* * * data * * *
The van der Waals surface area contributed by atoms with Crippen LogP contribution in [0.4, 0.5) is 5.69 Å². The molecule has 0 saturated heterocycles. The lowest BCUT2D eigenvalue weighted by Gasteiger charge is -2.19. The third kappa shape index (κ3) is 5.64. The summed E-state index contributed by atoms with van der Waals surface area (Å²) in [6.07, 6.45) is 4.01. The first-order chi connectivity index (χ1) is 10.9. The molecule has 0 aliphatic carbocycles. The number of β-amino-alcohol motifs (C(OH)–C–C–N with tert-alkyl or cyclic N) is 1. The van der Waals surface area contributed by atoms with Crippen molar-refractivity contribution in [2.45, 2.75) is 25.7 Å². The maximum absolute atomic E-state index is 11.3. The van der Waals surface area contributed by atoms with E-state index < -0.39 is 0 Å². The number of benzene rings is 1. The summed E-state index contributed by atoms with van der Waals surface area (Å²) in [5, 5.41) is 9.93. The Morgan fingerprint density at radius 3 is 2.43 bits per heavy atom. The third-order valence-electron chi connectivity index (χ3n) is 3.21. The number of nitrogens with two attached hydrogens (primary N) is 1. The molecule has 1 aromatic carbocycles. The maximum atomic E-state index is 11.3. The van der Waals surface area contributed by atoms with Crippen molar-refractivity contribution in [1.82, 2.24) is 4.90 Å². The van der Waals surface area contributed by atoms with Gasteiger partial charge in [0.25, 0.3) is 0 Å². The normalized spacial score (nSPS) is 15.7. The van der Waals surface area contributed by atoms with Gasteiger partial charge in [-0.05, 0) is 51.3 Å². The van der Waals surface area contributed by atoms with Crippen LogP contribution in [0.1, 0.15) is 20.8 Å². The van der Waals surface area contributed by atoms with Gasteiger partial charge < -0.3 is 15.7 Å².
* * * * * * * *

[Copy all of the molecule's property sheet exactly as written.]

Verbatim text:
The van der Waals surface area contributed by atoms with Crippen LogP contribution in [0.4, 0.5) is 5.69 Å². The molecule has 0 saturated heterocycles. The lowest BCUT2D eigenvalue weighted by Gasteiger charge is -2.19. The third kappa shape index (κ3) is 5.64. The summed E-state index contributed by atoms with van der Waals surface area (Å²) in [6.07, 6.45) is 4.01. The first-order chi connectivity index (χ1) is 10.9. The molecule has 0 aliphatic carbocycles. The number of β-amino-alcohol motifs (C(OH)–C–C–N with tert-alkyl or cyclic N) is 1. The van der Waals surface area contributed by atoms with Crippen molar-refractivity contribution in [2.45, 2.75) is 25.7 Å². The maximum absolute atomic E-state index is 11.3. The van der Waals surface area contributed by atoms with E-state index < -0.39 is 0 Å². The number of benzene rings is 1. The summed E-state index contributed by atoms with van der Waals surface area (Å²) in [5, 5.41) is 9.93. The Morgan fingerprint density at radius 3 is 2.43 bits per heavy atom. The third-order valence-electron chi connectivity index (χ3n) is 3.21. The number of nitrogens with two attached hydrogens (primary N) is 1. The molecule has 1 aromatic carbocycles. The maximum atomic E-state index is 11.3. The van der Waals surface area contributed by atoms with Crippen molar-refractivity contribution in [1.82, 2.24) is 4.90 Å². The van der Waals surface area contributed by atoms with Gasteiger partial charge in [0.25, 0.3) is 0 Å². The normalized spacial score (nSPS) is 15.7. The van der Waals surface area contributed by atoms with Gasteiger partial charge in [-0.05, 0) is 51.3 Å². The van der Waals surface area contributed by atoms with Crippen LogP contribution in [0.1, 0.15) is 20.8 Å². The van der Waals surface area contributed by atoms with Gasteiger partial charge < -0.3 is 15.7 Å².